Ventilate Right

People spend a majority of their time in their residences. The health impacts of poor indoor air quality can be significant. It is widely accepted that ventilation is critical for providing acceptable indoor air quality in homes. Below are some highlights of the work done as part of the RESAVE program to improve indoor air quality by Ventilating Right.

  • The RESAVE Report includes results of research conducted to identify and prioritize the pollutants that present a health risk in the indoor residential environment. This research includes a hazard assessment of residential pollutants (Logue, McKone et al. 2011) and development and application of a health‐impact assessment framework to quantify the costs of chronic air pollutant exposures in homes (Logue, Price et al. 2011). Results of these related studies are already being used to modify ventilation standards to improve health protection.
  • Residential indoor air quality can be adversely affected by volatile organic compounds (VOCs) that are emitted by various sources in homes. Dilution and removal via ventilation is a straightforward and common approach to managing concentrations of pollutants from indoor sources.
  • As a complement to existing datasets that allow cross‐sectional analysis of ventilation impacts on VOC levels, the RESAVE project included design and implementation of a field study in which ventilation rates were varied while environmental factors were either held constant or at least consistent between ventilation settings in new U.S. homes. This field study, termed the Ventilation and Indoor Air Quality study, sought to answer a number of research questions.
  • Cooking activities and natural gas burners can emit significant quantities of pollutants into the indoor space. RESAVE researchers conducted an analysis to assess the impact of natural gas cooking burners on indoor pollutant concentrations and the potential benefits of widespread range hood use.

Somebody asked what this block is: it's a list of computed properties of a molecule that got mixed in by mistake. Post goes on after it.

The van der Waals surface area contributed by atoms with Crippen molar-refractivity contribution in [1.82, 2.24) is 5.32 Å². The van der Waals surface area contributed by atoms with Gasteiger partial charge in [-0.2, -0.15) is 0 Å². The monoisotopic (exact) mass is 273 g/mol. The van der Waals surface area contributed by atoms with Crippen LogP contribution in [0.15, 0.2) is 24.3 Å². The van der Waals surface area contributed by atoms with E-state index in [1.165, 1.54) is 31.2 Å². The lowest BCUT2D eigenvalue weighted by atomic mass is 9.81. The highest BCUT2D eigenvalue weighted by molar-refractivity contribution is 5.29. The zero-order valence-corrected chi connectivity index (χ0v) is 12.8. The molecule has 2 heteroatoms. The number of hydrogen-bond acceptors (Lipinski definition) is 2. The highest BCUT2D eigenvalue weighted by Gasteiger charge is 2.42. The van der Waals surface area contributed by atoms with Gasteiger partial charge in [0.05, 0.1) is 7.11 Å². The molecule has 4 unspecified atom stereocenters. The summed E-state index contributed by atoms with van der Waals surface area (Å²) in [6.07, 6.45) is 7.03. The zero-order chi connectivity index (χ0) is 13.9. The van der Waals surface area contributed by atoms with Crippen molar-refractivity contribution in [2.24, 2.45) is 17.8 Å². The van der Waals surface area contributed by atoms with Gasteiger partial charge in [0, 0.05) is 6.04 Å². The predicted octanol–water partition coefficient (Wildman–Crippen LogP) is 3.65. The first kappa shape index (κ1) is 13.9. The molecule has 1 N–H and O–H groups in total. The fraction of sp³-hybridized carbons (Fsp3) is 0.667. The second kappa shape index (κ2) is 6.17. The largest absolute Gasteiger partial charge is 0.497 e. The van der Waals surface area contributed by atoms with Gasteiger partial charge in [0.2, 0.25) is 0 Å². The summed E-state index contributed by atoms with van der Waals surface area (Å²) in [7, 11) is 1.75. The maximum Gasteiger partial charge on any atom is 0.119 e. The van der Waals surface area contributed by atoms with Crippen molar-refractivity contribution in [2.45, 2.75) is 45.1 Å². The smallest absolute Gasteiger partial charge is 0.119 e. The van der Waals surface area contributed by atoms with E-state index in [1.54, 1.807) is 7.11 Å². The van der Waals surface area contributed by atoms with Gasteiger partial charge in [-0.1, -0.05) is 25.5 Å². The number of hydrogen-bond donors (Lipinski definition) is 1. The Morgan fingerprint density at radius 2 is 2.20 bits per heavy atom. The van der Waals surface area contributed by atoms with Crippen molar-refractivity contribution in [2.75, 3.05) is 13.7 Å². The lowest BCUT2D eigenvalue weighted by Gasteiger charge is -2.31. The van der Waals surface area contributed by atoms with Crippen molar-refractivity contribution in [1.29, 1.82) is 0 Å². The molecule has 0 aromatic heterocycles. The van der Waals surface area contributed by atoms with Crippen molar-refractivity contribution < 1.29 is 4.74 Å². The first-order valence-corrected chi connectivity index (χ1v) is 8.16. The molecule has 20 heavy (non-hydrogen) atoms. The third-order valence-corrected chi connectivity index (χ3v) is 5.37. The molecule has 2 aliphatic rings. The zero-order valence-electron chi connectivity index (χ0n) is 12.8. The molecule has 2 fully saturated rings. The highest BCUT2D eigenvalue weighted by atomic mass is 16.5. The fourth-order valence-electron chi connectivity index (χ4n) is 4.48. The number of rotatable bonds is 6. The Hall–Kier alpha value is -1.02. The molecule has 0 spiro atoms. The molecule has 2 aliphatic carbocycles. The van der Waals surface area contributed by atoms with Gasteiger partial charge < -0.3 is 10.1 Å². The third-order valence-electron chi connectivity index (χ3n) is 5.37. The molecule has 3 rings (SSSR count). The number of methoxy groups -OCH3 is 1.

Evaluating and Optimizing Ventilation

The RESAVE Report provides studies and tools to evaluate, control, and optimize ventilation.

  • The Residential Integrated Ventilation Controller (RIVEC) is a dynamic control system for whole‐house ventilation fans that reduces the energy used to ventilate homes. Research results showed that the RIVEC controller provided equivalent (or better) ventilation compared to those designed in accordance with ASHRAE Standard 62.2.
  • A study was done to investigate the use of flow‐limiting devices and auxiliary fans to create hybrid ventilation systems, where a fan is used only when the airflow in the passive stack (no fan) is too low to provide sufficient ventilation.
  • The residential ventilation commissioning process that we envision is presented, and approaches are described for the literature review and potential value assessment. This study's findings are summarized with benefits to California, and recommendations for future work.
  • As part of the RESAVE project residential ventilation airflows were also evaluated through a selection of flow capture hood devices that are used for measuring airflows in buildings.

More information on ventilation can be found in the Ventilation Guide for New and Existing California Homes, which helps homeowners achieve proper ventilation in existing homes as they weatherize or implement major energy upgrades.